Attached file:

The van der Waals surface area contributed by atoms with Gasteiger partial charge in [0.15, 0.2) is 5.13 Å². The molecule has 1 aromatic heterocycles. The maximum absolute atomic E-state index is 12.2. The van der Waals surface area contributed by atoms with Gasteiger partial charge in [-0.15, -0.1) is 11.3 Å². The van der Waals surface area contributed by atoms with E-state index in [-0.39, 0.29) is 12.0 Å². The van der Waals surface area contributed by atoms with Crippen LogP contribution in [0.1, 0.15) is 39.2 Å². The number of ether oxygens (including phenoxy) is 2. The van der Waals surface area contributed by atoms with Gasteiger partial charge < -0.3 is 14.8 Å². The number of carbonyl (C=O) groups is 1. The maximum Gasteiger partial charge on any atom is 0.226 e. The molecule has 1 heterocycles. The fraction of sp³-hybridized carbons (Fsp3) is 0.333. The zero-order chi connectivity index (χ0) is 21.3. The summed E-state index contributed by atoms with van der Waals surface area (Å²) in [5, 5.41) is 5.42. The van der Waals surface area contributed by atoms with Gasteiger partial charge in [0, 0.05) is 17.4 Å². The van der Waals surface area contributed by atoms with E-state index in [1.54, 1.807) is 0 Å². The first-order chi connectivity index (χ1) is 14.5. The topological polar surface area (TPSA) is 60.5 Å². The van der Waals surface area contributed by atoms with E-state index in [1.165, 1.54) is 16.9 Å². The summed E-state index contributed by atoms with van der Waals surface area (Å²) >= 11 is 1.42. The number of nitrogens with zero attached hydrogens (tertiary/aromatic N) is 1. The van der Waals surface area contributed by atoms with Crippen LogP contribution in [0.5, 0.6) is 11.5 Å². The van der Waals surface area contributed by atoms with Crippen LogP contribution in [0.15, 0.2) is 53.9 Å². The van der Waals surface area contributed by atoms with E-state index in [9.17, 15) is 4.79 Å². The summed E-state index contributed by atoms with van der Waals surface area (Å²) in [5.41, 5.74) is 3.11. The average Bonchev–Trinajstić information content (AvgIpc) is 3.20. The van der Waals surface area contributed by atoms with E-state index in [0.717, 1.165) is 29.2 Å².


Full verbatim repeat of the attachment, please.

The van der Waals surface area contributed by atoms with Gasteiger partial charge in [0.15, 0.2) is 5.13 Å². The molecule has 1 aromatic heterocycles. The maximum absolute atomic E-state index is 12.2. The van der Waals surface area contributed by atoms with Gasteiger partial charge in [-0.15, -0.1) is 11.3 Å². The van der Waals surface area contributed by atoms with E-state index in [-0.39, 0.29) is 12.0 Å². The van der Waals surface area contributed by atoms with Crippen LogP contribution in [0.1, 0.15) is 39.2 Å². The number of ether oxygens (including phenoxy) is 2. The van der Waals surface area contributed by atoms with Gasteiger partial charge < -0.3 is 14.8 Å². The number of carbonyl (C=O) groups is 1. The maximum Gasteiger partial charge on any atom is 0.226 e. The molecule has 1 heterocycles. The fraction of sp³-hybridized carbons (Fsp3) is 0.333. The zero-order chi connectivity index (χ0) is 21.3. The summed E-state index contributed by atoms with van der Waals surface area (Å²) in [5, 5.41) is 5.42. The van der Waals surface area contributed by atoms with Gasteiger partial charge in [0, 0.05) is 17.4 Å². The van der Waals surface area contributed by atoms with E-state index in [1.54, 1.807) is 0 Å². The first-order chi connectivity index (χ1) is 14.5. The topological polar surface area (TPSA) is 60.5 Å². The van der Waals surface area contributed by atoms with E-state index in [1.165, 1.54) is 16.9 Å². The summed E-state index contributed by atoms with van der Waals surface area (Å²) >= 11 is 1.42. The number of nitrogens with zero attached hydrogens (tertiary/aromatic N) is 1. The van der Waals surface area contributed by atoms with Crippen LogP contribution in [0.5, 0.6) is 11.5 Å². The van der Waals surface area contributed by atoms with Crippen LogP contribution in [0.15, 0.2) is 53.9 Å². The van der Waals surface area contributed by atoms with E-state index in [9.17, 15) is 4.79 Å². The summed E-state index contributed by atoms with van der Waals surface area (Å²) in [5.41, 5.74) is 3.11. The average Bonchev–Trinajstić information content (AvgIpc) is 3.20. The van der Waals surface area contributed by atoms with E-state index in [0.717, 1.165) is 29.2 Å².